Lead Us Not into Temptation started as music for the film Young Adam, but has evolved to sit somewhere between a true soundtrack and a David Byrne solo album. Since the cast and director of Young Adam were all Scottish, and Byrne himself was born in Scotland, the choice of recording with young Scottish musicians Belle & Sebastian, Mogwai appealed to him from a conceptual standpoint, and after director David MacKenzie assembled a listening list, Byrne chose a group of musicians to work with. The end result is that Byrne leaves behind all the international rhythms that have dominated his solo work and turned in an album of moody, subtle beauty. Byrne sketched out some musical ideas to have a framework established, then worked with the Glaswegian musicians to elaborate on the sketches. Oftentimes, this was accomplished by Byrne giving the musicians a set choice of notes to be used on any given piece, but allowing the musicians themselves the decision of what notes to play and when these sort of chance operations also play a part in both the music of John Cage and Brian Eno, among others. The music often echoes the gloom and dankness of the Scottish climate, sometimes mournful without being depressing or bleak, at other times tempered by a subdued optimism. Strings, piano, and Rhodes rise and fall in the mix, adding impetus to songs that could have too easily become static. Vocals appear only on the last two tracks: "Speechless," with its double-tracked, near unintelligible delivery, and the stately "Great Western Road." The only real departure from the basic mood of the album is a wonderful albeit brief arrangement of Mingus' "Haitian Fight Song" performed by the Hung Drawn Quintet. Lead Us Not into Temptation is somber and beautiful in a way listeners have not heard from David Byrne, and although he was probably pushed in this direction by the nature of the project, the fact is that this is one of the strongest albums of his solo career.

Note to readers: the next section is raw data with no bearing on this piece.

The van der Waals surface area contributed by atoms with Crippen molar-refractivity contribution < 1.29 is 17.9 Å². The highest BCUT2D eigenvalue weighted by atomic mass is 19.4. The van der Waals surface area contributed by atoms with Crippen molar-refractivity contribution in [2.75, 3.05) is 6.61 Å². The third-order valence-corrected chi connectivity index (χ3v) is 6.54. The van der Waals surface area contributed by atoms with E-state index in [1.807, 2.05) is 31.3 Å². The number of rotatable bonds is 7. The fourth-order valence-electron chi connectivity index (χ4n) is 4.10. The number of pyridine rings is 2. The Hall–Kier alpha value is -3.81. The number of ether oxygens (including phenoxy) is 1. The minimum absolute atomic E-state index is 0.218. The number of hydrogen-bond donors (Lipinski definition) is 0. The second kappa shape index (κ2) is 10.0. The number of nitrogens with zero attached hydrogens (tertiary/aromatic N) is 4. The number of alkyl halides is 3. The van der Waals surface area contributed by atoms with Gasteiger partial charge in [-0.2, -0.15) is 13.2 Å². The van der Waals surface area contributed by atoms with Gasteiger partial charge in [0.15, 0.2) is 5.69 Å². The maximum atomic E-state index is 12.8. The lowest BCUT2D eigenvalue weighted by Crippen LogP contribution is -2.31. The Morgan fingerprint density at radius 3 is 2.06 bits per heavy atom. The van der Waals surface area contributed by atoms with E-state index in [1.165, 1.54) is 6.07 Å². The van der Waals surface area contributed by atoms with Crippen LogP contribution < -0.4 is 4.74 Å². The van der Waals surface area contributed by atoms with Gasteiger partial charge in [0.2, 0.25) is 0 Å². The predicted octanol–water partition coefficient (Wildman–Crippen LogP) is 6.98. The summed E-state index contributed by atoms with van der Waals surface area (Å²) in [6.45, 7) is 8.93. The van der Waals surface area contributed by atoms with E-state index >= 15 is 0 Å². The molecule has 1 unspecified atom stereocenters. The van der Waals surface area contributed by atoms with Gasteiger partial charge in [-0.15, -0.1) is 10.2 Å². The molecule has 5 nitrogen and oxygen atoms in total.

Rolling Stone - Barry Walters
Subtle electronic treatments twist Byrne's traditional acoustic instrumentation, and slow, restrained and sustained notes seem ready to explode at any second.

Subtle electronic treatments twist Byrne's traditional acoustic instrumentation, and slow, restrained and sustained notes seem ready to explode at any second.
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Product Details

  • Release Date: 9/9/2003
  • Label: Thrill Jockey
  • UPC: 790377013320
  • Catalog Number: 133
  • Sales rank: 95,176

Tracks

Disc 1
  1. 1 Body in a River (2:53)
  2. 2 Mnemonic Discordance (2:43)
  3. 3 Seaside Smokes (3:08)
  4. 4 Canal Life (2:28)
  5. 5 Locks & Barges (2:00)
  6. 6 Haitian Fight Song (2:50)
  7. 7 Sex on the Docks (4:25)
  8. 8 Inexorable (2:20)
  9. 9 Warm Sheets (3:01)
  10. 10 Dirty Hair (4:48)
  11. 11 Bastard (2:57)
  12. 12 The Lodger (4:16)
  13. 13 Ineluctable (4:20)
  14. 14 Speechless (4:04)
  15. 15 The Great Western Road (4:44)
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Album Credits

Performance Credits
David Byrne Primary Artist, Guitar, Vocals, Lap Steel Guitar
Georgia Boyd Viola
Stuart Brown Drums
Keith Edwards Alto Saxophone
Greg Lawson Violin
John Quinn Percussion, Drums
Fiona Stephen Violin
Robert Irvine Cello
Lise Aferiat Violin
Barry Burns Guitar, Piano, Keyboards, Hammond Organ, fender rhodes, Hammond B3
Alasdair Roberts Hurdy-Gurdy
Richard Colburn Percussion, Drums
Caroline Barber Cello
Una McGlone Bass
John Somerville Accordion
Raymond MacDonald Alto Saxophone
Graeme Wilson Tenor Saxophone
Raymond McDonald Alto Saxophone
Gregor Philip Sampling
Allon Beavosin Baritone Saxophone
Johnny Quinn Percussion, Drums, Timpani
Technical Credits
David Byrne Sound Effects, Producer, Contributor, String Arrangements
Charles Mingus Composer
Greg Calbi Mastering
Raymond MacDonald Arranger